Discount supermarket Lidl is fighting Tesco in the High Court over a brightly coloured yellow circle on a blue square claiming trade mark and copyright infringement.
Sitting before Mrs Justice Joanna Smith in the Rolls building in London, the court heard the claim is centred on Tesco’s Clubcard prices promotion which features a yellow circle on top of a blue background to publicise the promotion and, Lidl claims, ‘bears a similarity’ to the budget shop’s logo.
Benet Brandreth KC, for Lidl, told the court that Tesco’s own consumer research saw some respondents describe the Clubcard prices promotion as being akin to Lidl. He said it meant customers would wrongly believe they were buying products at lower prices than they were.
Brandreth said: ‘You can see it from the research Tesco did…research that shows a proportion of consumers making the connection we say is being made. It is sufficient in themselves to justify court intervention.’
Tesco argued that the low number of respondents replying with references to Lidl were more likely referring to Aldi and the Aldi price match promotion as Aldi and Lidl ‘often get grouped together.’
Brandreth added: ‘What we complain about is not primarily origin confusion, it is the link between Clubcard and my client’s reputation. They [customers] are not saying they do not know they are in a Tesco store, they do not think they have magically been transported to a Lidl. This is about the copy that is why we are still here fighting.’
He argued that Lidl’s reputation as a cheaper supermarket would be implied through Tesco’s Clubcard promotion.
Hugo Cuddigan KC, for Tesco, said the Lidl logo was not ‘recognised as significantly artistic’ to be a protected work. He added: ‘It is a circle with a ring on it. That is why we call them kindergarten shapes, there is no artistic [merit].’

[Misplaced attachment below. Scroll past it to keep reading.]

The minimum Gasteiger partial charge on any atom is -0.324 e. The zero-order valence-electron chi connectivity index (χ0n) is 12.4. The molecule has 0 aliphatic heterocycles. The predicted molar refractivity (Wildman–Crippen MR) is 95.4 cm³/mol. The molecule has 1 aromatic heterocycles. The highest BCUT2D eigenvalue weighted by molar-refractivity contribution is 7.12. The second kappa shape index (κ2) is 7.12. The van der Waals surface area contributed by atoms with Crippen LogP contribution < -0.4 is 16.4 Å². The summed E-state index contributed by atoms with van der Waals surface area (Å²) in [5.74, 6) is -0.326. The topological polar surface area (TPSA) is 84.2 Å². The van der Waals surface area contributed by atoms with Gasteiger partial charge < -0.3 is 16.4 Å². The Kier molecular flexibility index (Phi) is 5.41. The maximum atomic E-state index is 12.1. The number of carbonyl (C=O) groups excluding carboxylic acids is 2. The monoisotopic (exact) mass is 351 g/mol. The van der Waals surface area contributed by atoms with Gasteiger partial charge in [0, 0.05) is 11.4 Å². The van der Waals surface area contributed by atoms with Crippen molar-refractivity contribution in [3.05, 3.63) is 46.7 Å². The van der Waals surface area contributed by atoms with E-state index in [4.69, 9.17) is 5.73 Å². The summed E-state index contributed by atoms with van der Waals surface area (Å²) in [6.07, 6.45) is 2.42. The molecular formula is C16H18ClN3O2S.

Cuddigan added: ‘There is a noticeable omission…my learned friend is unable to articulate a case that the Lidl logo is similar to the Clubcard prices logo. Of course, the Clubcard is immensely well-known and Lidl is immensely well-know [but] they are utterly distinct, they are dissimilar.
‘We do not need to prove confusion. [It is] meant to be hard to establish hence the requirement for change of economic behaviour, my learned friend does not like that, so he does not mention it.’
Two members of the public also gave evidence in court, one who had tweeted that an advert about the Tesco’s Clubcard promotions had reminded him of Lidl while another who had done a ‘comedy double take’ while looking at the Tesco website and emailed Lidl over the branding. Both confirmed the confusion had not put them off shopping at Lidl. Simon Berridge said he thought the similarity was ‘very unfair’ and ‘beyond mimicry.’
Claire Farrant, Lidl marketing director, also gave evidence. Cuddigan took her through some of Lidl’s own products.
He said: ‘Clearly from the Lidl products, they have been copied from the branded product. Lidl copies the look and feel of branded equivalents.’
Mentioning Lidl’s version of Cathedral City cheese named Valley Spire and Lidl’s version of Oreo’s named Neo, Cuddigan put to Farrant that companies ‘spend time and money working on branding’ so that products would be recognisable and ‘that recognition is being directly copied [by Lidl].’
He said: ‘It is Lidl…taking advantage of that recognition by copying those brands.’
Farrant said: ‘They have not been copied. The products are something that is [Lidl] own brand, it is close to but within parameters that are allowed. There is no copying.’
Cuddigan added: ‘Lidl are suspicious of Tesco’s behaviour because that is how they themselves behave.’
Farrant replied: ‘That is not correct.’
The trial continues.
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